PZ Cussons Cuts Dividend to N596m on Lower Profit After Tax


By Goddy Egene

PZ Cussons Nigeria Plc is to pay lower than dividend to shareholders for the year ended May 30, 2018, following a decline of 44 per cent in  the company’s profit after tax (PAT).  Unlike last year when shareholders shared N1.985 billion or 50 kobo per share, they will share N595.572 million or 15 kobo this year.

According to audited results of the company just released, revenue stood at N80.553 billion, up by 3.0 per cent from N78.216 billion recorded in 2017.  Cost of sale rose from N50.267 billion to N56.097 billion, bringing the gross profit to N24.455 billion compared with N27.947 billion the previous year.

Sales and distribution costs equally went up to N9.601 billion from N9.095 billion, while administrative expenses hit N6.626 billion compared with N5.637 billion in 2017.  Net financing cost increased significantly by 234 per cent to N652 million, from N195 million in 2017.

Consequently, profit before tax fell 52 per cent to N2.313 billion from N4.811 billion, the decrease in PAT was lower due to 66 per cent reduction in taxation, which was N386 million in 2018 compared with N1.125 billion in 2017. As a result, PZ Cussons posted PAT of N1.927 billion in 2018, showing a decline of 44 per cent compared with N3.686 billion in 2017.

Hence, the directors recommended a lower dividend of 15 kobo, which is 70 per cent lower than the 50 kobo paid the previous year.

Explaining the performance, Chairman of PZ Cussons Nigeria Plc, Chief Kola Jamodu said  the weaker revenue growth, increased operating expenses due to inflation resulted in a reduction in  the group’s PAT.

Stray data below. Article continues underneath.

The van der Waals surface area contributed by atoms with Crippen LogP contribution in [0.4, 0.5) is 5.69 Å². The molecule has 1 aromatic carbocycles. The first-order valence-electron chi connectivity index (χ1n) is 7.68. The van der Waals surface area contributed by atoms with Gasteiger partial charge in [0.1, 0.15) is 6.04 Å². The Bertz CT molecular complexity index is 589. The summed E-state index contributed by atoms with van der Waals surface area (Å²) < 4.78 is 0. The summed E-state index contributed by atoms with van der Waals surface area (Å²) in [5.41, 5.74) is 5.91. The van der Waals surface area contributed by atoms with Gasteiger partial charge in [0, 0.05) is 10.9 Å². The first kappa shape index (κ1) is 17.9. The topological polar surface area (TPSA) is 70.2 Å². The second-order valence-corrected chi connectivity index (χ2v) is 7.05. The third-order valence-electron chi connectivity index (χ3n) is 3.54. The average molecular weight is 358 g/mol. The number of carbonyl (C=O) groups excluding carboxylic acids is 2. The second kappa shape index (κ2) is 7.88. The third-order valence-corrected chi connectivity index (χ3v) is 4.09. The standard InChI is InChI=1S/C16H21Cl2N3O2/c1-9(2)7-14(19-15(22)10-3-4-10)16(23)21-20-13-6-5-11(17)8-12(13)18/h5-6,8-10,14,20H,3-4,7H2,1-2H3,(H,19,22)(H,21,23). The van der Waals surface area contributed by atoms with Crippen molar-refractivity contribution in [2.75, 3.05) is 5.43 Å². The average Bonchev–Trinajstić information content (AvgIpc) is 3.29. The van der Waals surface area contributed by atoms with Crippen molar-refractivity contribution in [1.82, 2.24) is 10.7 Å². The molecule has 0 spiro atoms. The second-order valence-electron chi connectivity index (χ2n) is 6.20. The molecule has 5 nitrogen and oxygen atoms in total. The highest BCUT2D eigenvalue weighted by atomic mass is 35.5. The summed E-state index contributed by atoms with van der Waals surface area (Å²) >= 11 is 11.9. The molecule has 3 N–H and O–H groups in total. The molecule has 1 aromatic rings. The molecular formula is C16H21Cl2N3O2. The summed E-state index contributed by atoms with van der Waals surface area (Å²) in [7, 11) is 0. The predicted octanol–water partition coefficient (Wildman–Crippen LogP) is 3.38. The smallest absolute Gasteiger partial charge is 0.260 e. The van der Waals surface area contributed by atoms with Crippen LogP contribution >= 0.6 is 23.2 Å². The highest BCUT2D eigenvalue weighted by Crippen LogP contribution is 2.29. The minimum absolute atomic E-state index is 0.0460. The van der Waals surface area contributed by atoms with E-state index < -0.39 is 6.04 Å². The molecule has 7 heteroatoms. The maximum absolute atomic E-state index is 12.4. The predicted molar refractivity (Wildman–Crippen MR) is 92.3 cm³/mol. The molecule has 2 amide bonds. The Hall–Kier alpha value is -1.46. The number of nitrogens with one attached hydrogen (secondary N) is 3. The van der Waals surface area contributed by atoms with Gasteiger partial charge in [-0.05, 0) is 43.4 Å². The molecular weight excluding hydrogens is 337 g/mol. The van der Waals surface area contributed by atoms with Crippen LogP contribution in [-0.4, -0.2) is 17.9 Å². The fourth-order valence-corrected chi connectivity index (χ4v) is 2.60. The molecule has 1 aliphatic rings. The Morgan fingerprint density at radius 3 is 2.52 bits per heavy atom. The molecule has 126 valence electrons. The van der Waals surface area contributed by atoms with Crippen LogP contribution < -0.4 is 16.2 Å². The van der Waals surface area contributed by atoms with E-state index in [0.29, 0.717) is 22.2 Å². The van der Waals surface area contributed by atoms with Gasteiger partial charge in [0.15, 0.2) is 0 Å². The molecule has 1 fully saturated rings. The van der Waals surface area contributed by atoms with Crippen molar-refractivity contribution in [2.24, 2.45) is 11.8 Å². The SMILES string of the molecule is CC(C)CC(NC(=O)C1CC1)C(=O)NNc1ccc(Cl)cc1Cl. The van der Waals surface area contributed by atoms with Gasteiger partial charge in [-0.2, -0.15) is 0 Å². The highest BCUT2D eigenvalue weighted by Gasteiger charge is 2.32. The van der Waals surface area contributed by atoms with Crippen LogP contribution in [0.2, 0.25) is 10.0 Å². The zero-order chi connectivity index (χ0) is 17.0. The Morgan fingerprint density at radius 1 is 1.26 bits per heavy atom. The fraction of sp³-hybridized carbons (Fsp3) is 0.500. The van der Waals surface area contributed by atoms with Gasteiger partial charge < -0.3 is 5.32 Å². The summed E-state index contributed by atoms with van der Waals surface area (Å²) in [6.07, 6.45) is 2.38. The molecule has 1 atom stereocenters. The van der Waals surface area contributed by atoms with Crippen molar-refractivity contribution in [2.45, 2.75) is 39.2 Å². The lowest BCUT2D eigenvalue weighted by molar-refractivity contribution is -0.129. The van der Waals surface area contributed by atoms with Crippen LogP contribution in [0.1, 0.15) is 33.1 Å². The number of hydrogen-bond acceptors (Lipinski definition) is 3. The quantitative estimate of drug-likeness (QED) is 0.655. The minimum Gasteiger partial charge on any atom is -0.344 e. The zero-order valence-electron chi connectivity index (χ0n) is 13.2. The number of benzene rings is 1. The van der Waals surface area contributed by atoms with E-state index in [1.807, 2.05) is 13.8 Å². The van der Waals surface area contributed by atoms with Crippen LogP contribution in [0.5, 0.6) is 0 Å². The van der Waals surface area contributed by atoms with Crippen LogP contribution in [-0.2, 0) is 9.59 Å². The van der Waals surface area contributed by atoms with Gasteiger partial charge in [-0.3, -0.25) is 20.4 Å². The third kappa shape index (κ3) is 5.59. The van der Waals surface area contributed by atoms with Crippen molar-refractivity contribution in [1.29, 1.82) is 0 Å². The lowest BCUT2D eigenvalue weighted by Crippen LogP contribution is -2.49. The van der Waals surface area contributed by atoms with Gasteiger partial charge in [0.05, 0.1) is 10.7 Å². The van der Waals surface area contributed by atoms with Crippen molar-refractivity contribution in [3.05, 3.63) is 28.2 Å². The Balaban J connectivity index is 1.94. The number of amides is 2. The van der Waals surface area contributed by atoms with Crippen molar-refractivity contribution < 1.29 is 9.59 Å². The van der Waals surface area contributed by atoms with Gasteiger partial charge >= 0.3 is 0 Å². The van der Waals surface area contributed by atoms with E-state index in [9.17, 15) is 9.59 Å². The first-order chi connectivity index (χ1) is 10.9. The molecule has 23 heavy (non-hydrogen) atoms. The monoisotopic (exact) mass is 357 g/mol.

According to him, there have been no structural changes in the landscape of the segments in which the company operate and the market share of its brands remain strong.

However,  he said to buttress and sustain  the position of the company in the market, improve  efficiency and improve performance of the business into the future, a number of initiatives are being implemented.

They include: a further streamlining and optimisation of product portfolio to bring more focus on key brands and categories and restore margins; optimisation of  the operating model  to reduce overheads as well as improve the speed at which new products are brought to the market and a review of  product costs across all categories with a focus on areas such as packaging reduction and a drive to reduce plastic consumption,” Jamodu said.

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